If we are interested in identifying transient sources in the Tomoe data, we need to understand the properties of constant sources properly. This is a short report describing some statistics of objects in the Tomoe prototype data from April, 2016.
I started with the composite FITS file TMPM0109330.fits which contains 360 Tomoe images taken during a period centered on JD 2457490.1051285 = 2016 April 11 14:31:23. The field location is
(J2000) RA = 196.5758 Dec= -16.2223
I ran these data through my pipeline, which performed some cleaning operations, identified and measured stars in each image, and ran the measurements through inhomogeneous ensemble photometry. Only stars with at least 10 detections were kept in the ensemble. This is a pipeline parameter which can be varied as desired.
One of the output files contains a list of every detection of every star in the ensemble. I analyzed that information and tabulated the number of detections as a function of approximate V-band magnitude. The results are shown below:
The general conclusion is "just as expected." Bright objects are detected in ALL images, and faint objects in few. The transition region shows a roughly linear trend in number of detections vs. magnitude, which will turn out to be convenient later, I guess.
There are exactly two objects which are outliers: the two objects around mag V=14.7 and V=15.2. Each has roughly 20 detections, and so is not likely to be random noise ... but each has many fewer detections than other objects of similar magnitudes. My guess is that these may be faint objects close to brighter ones, or close to the edge of the field, so that they can only be detected in particularly good seeing, or when the telescope shifts a tiny bit in one direction.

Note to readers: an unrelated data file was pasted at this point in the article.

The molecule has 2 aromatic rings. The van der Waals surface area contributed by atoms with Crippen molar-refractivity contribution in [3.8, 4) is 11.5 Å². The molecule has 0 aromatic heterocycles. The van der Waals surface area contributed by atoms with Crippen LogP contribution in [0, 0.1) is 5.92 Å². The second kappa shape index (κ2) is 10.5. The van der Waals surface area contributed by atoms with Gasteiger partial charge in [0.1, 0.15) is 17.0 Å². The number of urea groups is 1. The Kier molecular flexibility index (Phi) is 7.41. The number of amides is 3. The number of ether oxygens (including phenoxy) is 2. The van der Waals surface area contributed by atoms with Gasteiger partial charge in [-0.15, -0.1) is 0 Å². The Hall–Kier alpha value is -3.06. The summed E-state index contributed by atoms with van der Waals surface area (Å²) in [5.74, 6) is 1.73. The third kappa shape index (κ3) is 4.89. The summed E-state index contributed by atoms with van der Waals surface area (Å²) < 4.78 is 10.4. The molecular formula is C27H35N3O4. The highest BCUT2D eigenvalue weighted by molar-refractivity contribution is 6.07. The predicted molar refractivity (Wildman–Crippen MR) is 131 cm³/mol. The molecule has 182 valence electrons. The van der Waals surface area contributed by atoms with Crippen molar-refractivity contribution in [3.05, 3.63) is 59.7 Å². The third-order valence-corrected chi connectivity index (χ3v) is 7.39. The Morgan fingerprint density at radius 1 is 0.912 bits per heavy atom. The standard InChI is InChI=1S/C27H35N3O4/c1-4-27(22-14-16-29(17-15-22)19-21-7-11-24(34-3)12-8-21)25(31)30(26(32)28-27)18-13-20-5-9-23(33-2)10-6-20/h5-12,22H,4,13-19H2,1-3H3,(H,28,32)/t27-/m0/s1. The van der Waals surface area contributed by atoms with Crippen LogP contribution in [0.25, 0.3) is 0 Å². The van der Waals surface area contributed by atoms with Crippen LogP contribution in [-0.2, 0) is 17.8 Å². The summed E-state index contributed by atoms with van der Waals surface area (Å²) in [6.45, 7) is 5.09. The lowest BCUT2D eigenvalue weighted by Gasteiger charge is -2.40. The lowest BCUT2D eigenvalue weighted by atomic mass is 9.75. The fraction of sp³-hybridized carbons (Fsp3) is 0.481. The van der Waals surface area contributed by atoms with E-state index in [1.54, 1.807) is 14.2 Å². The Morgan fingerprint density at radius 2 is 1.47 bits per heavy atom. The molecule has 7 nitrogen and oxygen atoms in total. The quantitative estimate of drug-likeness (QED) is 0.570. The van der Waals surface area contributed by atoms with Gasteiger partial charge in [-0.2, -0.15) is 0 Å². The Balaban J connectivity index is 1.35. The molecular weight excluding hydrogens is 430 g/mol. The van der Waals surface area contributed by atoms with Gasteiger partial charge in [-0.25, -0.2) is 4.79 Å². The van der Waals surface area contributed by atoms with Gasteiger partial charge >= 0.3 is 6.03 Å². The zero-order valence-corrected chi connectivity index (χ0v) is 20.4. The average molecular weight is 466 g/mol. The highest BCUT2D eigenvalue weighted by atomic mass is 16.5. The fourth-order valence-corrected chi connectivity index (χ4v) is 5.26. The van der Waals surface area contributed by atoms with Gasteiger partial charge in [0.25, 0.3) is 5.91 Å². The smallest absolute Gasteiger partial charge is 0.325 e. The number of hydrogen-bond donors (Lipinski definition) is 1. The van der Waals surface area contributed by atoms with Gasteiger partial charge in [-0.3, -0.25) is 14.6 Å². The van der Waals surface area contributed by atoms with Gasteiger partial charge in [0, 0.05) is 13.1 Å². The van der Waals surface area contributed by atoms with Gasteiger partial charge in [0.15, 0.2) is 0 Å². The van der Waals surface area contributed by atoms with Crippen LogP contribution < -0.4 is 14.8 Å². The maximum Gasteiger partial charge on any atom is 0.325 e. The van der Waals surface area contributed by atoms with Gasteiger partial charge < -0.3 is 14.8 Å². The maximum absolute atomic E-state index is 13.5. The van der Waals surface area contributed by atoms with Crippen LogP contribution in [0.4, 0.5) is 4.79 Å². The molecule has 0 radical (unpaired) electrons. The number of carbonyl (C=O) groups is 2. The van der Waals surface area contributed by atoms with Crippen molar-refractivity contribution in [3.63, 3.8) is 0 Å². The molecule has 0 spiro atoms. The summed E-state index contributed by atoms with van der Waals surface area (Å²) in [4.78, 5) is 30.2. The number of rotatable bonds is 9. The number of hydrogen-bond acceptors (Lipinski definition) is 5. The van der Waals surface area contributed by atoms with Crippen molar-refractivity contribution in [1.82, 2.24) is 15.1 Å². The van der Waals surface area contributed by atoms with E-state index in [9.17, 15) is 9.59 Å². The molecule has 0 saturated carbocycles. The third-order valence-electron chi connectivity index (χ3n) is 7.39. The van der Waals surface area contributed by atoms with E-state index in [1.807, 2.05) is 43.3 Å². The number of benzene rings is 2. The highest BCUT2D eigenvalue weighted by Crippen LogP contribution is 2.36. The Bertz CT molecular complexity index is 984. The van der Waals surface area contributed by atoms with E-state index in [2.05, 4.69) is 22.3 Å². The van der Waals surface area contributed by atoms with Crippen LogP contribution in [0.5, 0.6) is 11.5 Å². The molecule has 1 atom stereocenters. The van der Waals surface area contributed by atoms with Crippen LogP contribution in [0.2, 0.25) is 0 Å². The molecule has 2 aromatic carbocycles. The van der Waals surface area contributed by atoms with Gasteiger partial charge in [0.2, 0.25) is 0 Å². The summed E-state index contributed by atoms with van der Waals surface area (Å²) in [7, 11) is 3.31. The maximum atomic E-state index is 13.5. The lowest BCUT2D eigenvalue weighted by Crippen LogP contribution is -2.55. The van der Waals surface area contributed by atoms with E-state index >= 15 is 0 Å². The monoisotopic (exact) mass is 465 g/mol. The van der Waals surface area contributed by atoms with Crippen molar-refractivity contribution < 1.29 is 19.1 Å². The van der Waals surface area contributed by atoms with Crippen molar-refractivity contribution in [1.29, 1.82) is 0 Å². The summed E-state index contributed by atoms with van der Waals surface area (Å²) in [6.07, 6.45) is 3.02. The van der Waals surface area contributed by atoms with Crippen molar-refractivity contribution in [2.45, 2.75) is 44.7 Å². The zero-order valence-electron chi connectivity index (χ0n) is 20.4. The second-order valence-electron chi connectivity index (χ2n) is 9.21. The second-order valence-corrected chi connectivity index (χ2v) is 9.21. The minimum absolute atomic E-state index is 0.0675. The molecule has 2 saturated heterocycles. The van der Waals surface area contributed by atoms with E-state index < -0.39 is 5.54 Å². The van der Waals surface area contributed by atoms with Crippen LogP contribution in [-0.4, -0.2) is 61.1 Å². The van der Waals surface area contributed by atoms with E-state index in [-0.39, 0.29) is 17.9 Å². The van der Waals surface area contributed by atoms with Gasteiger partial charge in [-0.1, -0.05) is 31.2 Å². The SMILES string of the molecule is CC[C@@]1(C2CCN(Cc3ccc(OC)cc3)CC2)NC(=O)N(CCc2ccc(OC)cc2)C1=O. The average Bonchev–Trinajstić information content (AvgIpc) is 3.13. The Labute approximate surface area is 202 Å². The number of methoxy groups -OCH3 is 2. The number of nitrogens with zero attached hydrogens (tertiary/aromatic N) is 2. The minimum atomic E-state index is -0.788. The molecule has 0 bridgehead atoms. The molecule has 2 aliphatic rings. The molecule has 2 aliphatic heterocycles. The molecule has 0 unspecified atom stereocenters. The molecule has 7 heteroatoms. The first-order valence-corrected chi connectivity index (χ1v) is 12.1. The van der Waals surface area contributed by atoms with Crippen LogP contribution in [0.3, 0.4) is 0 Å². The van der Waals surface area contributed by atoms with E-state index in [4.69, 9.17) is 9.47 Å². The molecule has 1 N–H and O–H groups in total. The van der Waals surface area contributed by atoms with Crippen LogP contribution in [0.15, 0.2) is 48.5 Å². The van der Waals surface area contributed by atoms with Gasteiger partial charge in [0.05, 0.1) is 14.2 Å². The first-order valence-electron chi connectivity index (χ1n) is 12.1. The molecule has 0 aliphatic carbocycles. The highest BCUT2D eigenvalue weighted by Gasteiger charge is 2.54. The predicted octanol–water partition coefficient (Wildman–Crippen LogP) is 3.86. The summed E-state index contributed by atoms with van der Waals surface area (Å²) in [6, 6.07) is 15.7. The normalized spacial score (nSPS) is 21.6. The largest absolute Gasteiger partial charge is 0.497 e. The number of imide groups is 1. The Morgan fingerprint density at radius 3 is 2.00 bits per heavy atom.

I will investigate.
This candidate is only occasionally detected as a combination of two factors:
My code for detecting stars will ignore objects which are very close to the edge of an image. This object is only about 8 or 9 pixels from the edge. In most images, it so close that it triggers the "edge warning" and is ignored; but occasionally, small drifts in the position of the telescope will push it far enough from the edge that is is accepted.
Out of the 360 images, this candidate was found in the following:
47 48 89 116 122 182 209 212 214 220 224 284 308 327 332 334 355
It will therefore be necessary to flag as poor candidates which are within a certain distance of the edge of the frame. That is easily done as part of the candidate selection process.
This candidate is only occasionally detected because it is a close companion to a brighter star. The candidate has mag V = 14.65, but its companion is V = 12.95. The faint star is only 12 pixels away from its brighter neighbor, which is about (2.4 x FWHM). Out of the 360 images, this candidate was found in the following:
17 18 21 42 52 65 71 75 80 100 175 205 206 222 263 301 326 331 335
As you can see, there are no obvious patterns in this list -- nor are the detections all consecutive or nearly so. These are both good news, as it should help us to distinguish false candidates from real transient events.
The relatively fast procedure I use to detect and measure stars will fail if an object is too close to a brighter neighbor, so we can expect to see many candidates of this type. It will therefore be necessary to flag as poor candidates which are within a certain distance of brighter stars. That is easily done as part of the candidate selection process.